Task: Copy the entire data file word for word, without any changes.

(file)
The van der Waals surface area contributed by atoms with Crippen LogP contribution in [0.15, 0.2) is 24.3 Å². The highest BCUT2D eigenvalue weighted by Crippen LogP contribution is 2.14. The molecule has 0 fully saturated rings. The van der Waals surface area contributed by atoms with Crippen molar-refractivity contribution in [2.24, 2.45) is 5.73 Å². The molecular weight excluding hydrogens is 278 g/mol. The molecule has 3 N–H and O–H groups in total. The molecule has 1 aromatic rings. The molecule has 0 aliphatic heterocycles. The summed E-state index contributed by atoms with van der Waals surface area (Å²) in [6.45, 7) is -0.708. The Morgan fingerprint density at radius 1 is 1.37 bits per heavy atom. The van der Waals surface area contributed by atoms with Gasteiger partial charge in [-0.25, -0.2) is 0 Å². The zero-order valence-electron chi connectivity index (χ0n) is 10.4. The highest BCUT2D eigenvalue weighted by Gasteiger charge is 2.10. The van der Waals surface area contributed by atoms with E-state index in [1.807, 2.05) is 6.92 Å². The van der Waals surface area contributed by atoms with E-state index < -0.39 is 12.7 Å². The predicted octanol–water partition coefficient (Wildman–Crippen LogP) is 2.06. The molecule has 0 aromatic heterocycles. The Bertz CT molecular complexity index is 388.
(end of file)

The van der Waals surface area contributed by atoms with Crippen LogP contribution in [0.15, 0.2) is 24.3 Å². The highest BCUT2D eigenvalue weighted by Crippen LogP contribution is 2.14. The molecule has 0 fully saturated rings. The van der Waals surface area contributed by atoms with Crippen molar-refractivity contribution in [2.24, 2.45) is 5.73 Å². The molecular weight excluding hydrogens is 278 g/mol. The molecule has 3 N–H and O–H groups in total. The molecule has 1 aromatic rings. The molecule has 0 aliphatic heterocycles. The summed E-state index contributed by atoms with van der Waals surface area (Å²) in [6.45, 7) is -0.708. The Morgan fingerprint density at radius 1 is 1.37 bits per heavy atom. The van der Waals surface area contributed by atoms with Gasteiger partial charge in [-0.25, -0.2) is 0 Å². The zero-order valence-electron chi connectivity index (χ0n) is 10.4. The highest BCUT2D eigenvalue weighted by Gasteiger charge is 2.10. The van der Waals surface area contributed by atoms with E-state index in [1.807, 2.05) is 6.92 Å². The van der Waals surface area contributed by atoms with E-state index < -0.39 is 12.7 Å². The predicted octanol–water partition coefficient (Wildman–Crippen LogP) is 2.06. The molecule has 0 aromatic heterocycles. The Bertz CT molecular complexity index is 388.